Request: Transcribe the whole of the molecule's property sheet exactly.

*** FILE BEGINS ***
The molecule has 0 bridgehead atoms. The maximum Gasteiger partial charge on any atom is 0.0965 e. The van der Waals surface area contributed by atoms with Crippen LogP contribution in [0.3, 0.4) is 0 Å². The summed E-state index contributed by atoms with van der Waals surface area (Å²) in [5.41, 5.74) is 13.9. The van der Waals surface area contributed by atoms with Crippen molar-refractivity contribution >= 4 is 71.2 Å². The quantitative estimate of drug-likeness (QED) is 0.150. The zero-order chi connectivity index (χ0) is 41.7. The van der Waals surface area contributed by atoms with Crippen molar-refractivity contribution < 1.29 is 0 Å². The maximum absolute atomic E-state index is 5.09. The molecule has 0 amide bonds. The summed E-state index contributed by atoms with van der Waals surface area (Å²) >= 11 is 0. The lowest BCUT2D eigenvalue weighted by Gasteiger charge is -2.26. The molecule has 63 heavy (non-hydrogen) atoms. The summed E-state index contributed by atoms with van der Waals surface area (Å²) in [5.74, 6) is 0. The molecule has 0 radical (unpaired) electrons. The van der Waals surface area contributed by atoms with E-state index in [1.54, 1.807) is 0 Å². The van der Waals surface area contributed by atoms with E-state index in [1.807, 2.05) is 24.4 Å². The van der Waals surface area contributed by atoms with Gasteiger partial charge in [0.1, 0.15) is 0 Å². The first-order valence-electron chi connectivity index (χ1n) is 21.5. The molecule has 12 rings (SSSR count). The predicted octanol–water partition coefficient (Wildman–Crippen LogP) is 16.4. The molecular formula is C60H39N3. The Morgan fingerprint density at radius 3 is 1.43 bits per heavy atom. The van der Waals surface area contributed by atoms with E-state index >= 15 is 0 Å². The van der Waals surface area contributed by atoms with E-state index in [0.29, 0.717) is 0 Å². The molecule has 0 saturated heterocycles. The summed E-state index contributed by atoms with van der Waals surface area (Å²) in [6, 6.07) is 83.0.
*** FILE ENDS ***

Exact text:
The molecule has 0 bridgehead atoms. The maximum Gasteiger partial charge on any atom is 0.0965 e. The van der Waals surface area contributed by atoms with Crippen LogP contribution in [0.3, 0.4) is 0 Å². The summed E-state index contributed by atoms with van der Waals surface area (Å²) in [5.41, 5.74) is 13.9. The van der Waals surface area contributed by atoms with Crippen molar-refractivity contribution >= 4 is 71.2 Å². The quantitative estimate of drug-likeness (QED) is 0.150. The zero-order chi connectivity index (χ0) is 41.7. The van der Waals surface area contributed by atoms with Crippen molar-refractivity contribution < 1.29 is 0 Å². The maximum absolute atomic E-state index is 5.09. The molecule has 0 amide bonds. The summed E-state index contributed by atoms with van der Waals surface area (Å²) >= 11 is 0. The lowest BCUT2D eigenvalue weighted by Gasteiger charge is -2.26. The molecule has 63 heavy (non-hydrogen) atoms. The summed E-state index contributed by atoms with van der Waals surface area (Å²) in [5.74, 6) is 0. The molecule has 0 radical (unpaired) electrons. The van der Waals surface area contributed by atoms with E-state index in [1.54, 1.807) is 0 Å². The van der Waals surface area contributed by atoms with E-state index in [1.807, 2.05) is 24.4 Å². The van der Waals surface area contributed by atoms with Gasteiger partial charge in [0.1, 0.15) is 0 Å². The first-order valence-electron chi connectivity index (χ1n) is 21.5. The molecule has 12 rings (SSSR count). The predicted octanol–water partition coefficient (Wildman–Crippen LogP) is 16.4. The molecular formula is C60H39N3. The Morgan fingerprint density at radius 3 is 1.43 bits per heavy atom. The van der Waals surface area contributed by atoms with E-state index >= 15 is 0 Å². The van der Waals surface area contributed by atoms with E-state index in [0.29, 0.717) is 0 Å². The molecule has 0 saturated heterocycles. The summed E-state index contributed by atoms with van der Waals surface area (Å²) in [6, 6.07) is 83.0.